Jaret Treber joined Kenyon’s faculty in 2005. Treber’s research focuses on how regulations in the funeral industry have shaped competition and impacted prices and the availability of services. He is also interested in the application of economic analysis to amateur and professional sports and has published articles examining the impact of work stoppages on fan demand in the National Hockey League and the behavior of ticket prices in resale markets leading up to major sporting events. Prior to graduate school, Treber worked for three years as a financial analyst and premium rate analyst in the Medicare supplemental insurance industry.

Treber teaches courses on the principles of microeconomics, econometrics, sports economics and the economics of regulation and he is a winner of Kenyon’s Trustee Teaching Excellence Award.

Areas of Expertise

Sports economics and the economics of regulation

Education

2005 — Doctor of Philosophy from University of Arizona

2001 — Master of Arts from University of Arizona

1997 — Bachelor of Arts from Western Washington University

Courses Recently Taught

This course studies issues of economic choice, economic efficiency and social welfare. The course presents theories of consumer and producer behavior and shows how these theories can be used to predict the consequences of individual, business and government actions. Topics covered include opportunity cost; the gains from trade; supply and demand analysis; taxes; externalities; price controls; consumer choice; production and cost; product pricing and market structure. This course is required for the major. No prerequisite. Offered every fall semester.

Econometrics is the application of statistical techniques to test economic models. This course offers an introduction to the theoretical and practical aspects of econometrics. Emphasis will be given to linear regression techniques, special problems associated with linear regression, and the interpretation of results. In short, economic explanations of behavior are quantified and hypotheses are tested with data using statistical techniques. Students will make extensive use of Stata; a statistical software package that is popular among economists; to create and modify data sets and obtain experience learning to apply appropriate econometric methods. This course is required for the major. Prerequisite: ECON 101, 102 and a college course in statistics or a score of 4 or 5 on the Statistics AP exam. This course cannot be taken as pass/D/fail. Generally offered every semester.

This course will examine government regulation of the behavior of individuals, firms, industries and markets. The first half of the course will focus on the economic regulation (and deregulation) of industries and occupations. Examples of government-imposed restrictions on prices, quantities and the freedom to enter and exit industries and occupations will be drawn from medical services, funeral services and entertainment industries. The second half of the course will focus on various types of social regulations, focusing on health and safety regulations. Throughout the course, we will explore the economic rationales for the regulations and evaluate their effects upon economic efficiency. Prerequisite: ECON 101 and 102. Generally offered every fourth year.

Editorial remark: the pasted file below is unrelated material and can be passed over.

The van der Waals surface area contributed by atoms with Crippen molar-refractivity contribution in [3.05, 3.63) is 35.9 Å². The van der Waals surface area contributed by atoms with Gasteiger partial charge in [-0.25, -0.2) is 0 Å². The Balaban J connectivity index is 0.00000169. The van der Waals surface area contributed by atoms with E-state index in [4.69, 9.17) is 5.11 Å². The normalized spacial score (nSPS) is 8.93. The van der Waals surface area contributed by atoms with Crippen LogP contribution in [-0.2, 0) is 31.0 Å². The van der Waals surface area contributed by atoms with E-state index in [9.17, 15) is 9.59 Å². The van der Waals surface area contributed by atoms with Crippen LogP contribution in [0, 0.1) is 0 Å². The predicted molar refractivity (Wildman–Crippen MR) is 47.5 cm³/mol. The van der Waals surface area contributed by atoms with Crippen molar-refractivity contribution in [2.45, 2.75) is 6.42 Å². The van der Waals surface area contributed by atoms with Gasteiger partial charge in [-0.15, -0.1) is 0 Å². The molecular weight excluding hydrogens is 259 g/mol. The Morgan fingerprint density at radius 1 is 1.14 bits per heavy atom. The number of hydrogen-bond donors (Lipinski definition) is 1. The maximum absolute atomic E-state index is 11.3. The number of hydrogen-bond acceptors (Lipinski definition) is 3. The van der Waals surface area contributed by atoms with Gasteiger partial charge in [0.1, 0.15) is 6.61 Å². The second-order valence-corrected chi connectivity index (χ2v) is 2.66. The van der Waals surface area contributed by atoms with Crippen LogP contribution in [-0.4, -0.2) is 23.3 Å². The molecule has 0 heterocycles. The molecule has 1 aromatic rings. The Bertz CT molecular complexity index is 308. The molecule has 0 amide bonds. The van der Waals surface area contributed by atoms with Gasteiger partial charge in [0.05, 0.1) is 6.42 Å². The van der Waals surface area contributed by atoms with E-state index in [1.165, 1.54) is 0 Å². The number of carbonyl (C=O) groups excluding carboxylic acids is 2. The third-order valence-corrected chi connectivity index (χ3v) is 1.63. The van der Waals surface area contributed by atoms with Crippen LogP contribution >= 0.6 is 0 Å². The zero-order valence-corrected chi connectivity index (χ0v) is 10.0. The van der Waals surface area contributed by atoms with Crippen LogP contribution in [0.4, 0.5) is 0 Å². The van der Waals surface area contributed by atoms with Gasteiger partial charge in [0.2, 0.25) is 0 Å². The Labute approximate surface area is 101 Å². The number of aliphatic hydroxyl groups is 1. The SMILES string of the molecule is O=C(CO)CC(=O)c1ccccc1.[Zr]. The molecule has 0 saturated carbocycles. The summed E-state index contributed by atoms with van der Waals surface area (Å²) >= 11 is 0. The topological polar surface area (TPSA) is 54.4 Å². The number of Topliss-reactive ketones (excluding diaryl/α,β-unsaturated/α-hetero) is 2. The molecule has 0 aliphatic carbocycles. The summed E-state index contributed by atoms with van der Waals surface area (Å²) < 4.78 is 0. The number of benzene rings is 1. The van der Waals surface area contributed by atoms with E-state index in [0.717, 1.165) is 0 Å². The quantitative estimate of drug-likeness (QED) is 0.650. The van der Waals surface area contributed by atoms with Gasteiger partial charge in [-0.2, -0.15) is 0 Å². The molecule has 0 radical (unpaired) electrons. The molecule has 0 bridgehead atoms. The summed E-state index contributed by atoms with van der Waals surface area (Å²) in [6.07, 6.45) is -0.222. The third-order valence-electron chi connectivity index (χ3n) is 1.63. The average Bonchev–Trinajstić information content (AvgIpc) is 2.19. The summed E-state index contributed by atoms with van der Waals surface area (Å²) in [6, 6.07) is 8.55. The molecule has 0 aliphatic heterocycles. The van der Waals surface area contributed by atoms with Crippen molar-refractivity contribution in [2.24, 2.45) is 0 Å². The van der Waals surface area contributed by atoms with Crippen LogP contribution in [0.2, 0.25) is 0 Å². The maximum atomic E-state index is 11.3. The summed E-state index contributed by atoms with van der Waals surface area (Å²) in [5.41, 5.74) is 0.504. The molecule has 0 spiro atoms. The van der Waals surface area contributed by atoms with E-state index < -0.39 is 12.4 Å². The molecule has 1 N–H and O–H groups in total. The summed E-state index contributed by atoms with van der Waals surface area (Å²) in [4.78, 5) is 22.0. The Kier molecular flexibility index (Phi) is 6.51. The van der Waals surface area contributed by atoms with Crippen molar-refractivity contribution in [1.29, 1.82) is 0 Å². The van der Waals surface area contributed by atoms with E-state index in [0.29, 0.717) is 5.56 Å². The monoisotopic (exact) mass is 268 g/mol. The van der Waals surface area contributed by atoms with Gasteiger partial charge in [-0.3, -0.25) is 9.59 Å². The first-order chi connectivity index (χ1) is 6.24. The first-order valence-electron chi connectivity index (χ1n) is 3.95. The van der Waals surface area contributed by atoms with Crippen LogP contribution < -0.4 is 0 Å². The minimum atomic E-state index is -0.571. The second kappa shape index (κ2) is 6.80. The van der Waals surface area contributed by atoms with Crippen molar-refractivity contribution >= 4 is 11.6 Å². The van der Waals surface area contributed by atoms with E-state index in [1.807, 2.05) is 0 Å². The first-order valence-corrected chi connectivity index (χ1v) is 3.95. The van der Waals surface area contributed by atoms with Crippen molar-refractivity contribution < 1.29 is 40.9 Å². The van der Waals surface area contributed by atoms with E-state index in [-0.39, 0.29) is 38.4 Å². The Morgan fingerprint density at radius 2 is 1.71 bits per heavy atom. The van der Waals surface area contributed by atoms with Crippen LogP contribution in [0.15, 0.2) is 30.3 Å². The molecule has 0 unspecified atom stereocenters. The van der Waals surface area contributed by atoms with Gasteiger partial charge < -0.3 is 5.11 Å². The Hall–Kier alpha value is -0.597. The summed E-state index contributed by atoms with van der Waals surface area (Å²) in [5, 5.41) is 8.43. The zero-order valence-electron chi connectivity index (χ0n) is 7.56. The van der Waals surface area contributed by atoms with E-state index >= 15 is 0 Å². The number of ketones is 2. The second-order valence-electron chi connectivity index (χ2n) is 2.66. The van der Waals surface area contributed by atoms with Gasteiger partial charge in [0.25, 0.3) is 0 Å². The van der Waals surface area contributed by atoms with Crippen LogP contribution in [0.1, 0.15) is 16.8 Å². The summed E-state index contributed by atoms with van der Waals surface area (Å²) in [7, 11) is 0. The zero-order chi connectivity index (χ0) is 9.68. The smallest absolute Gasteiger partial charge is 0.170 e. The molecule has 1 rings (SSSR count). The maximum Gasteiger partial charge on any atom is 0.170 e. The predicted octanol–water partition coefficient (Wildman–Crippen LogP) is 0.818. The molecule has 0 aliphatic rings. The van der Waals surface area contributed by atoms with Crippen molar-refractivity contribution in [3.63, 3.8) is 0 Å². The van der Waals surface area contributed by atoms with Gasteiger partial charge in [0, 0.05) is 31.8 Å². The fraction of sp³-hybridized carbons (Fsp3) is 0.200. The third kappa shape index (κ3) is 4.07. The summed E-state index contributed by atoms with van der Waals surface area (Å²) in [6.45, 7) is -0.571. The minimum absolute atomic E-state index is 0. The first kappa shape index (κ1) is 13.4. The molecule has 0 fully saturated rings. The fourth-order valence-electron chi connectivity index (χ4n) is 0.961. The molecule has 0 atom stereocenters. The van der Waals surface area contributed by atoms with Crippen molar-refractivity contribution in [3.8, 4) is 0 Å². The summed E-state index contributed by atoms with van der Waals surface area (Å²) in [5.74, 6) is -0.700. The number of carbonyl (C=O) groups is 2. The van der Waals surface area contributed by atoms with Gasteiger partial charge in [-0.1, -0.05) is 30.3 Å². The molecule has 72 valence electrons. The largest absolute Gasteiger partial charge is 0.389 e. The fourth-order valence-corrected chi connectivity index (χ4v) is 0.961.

This course examines health related topics through the lens of economics. Traditional demand and supply analysis is applied to examine the basic questions society must answer in every market: what goods and services are produced, how are they produced, and who receives the goods and services. This framework will then be extended to examine potential market failures in health related markets including imperfect information (e.g. adverse selection and moral hazard in health insurance markets) and potential for excessive market power (e.g. pharmaceuticals without close substitutes). Government intervention in health markets is substantial and the rationale for the intervention, whether on the grounds of efficiency, equity, or both will be discussed as will the degree to which they have ameliorated or exacerbated the issues they were intended to address. This counts toward an elective for the major. Prerequisite: ECON 101 and 102. Generally offered every year.

This seminar will explore professional and amateur sports from an economic perspective. Aside from recreational and entertainment appeal, the sporting world provides a wealth of applications to several fields in economics such as industrial organization (antitrust and franchising), public finance (stadium financing) and labor economics (labor market discrimination) among others. This course will give students an opportunity to apply theory covered in the core courses of the economics major to explain developments in the world of sports. The course will consist of lectures, readings, class discussions and assessments including individual research papers and class presentations. This counts toward the seminar requirement for the major. Prerequisite: ECON 201 and 205. Generally offered every year.

This seminar will explore professional and amateur sports from an economic perspective. Aside from recreational and entertainment appeal, the sporting world provides a wealth of applications to several fields in economics such as industrial organization (antitrust and franchising), public finance (stadium financing) and labor economics (labor market discrimination) among others. This course will give students an opportunity to apply theory covered in the core courses of the economics major to explain developments in the world of sports. The course will consist of lectures, readings, class discussions and assessments including individual research papers and class presentations. This counts toward the seminar requirement for the major. Prerequisite: ECON 201 and 205. Generally offered every year.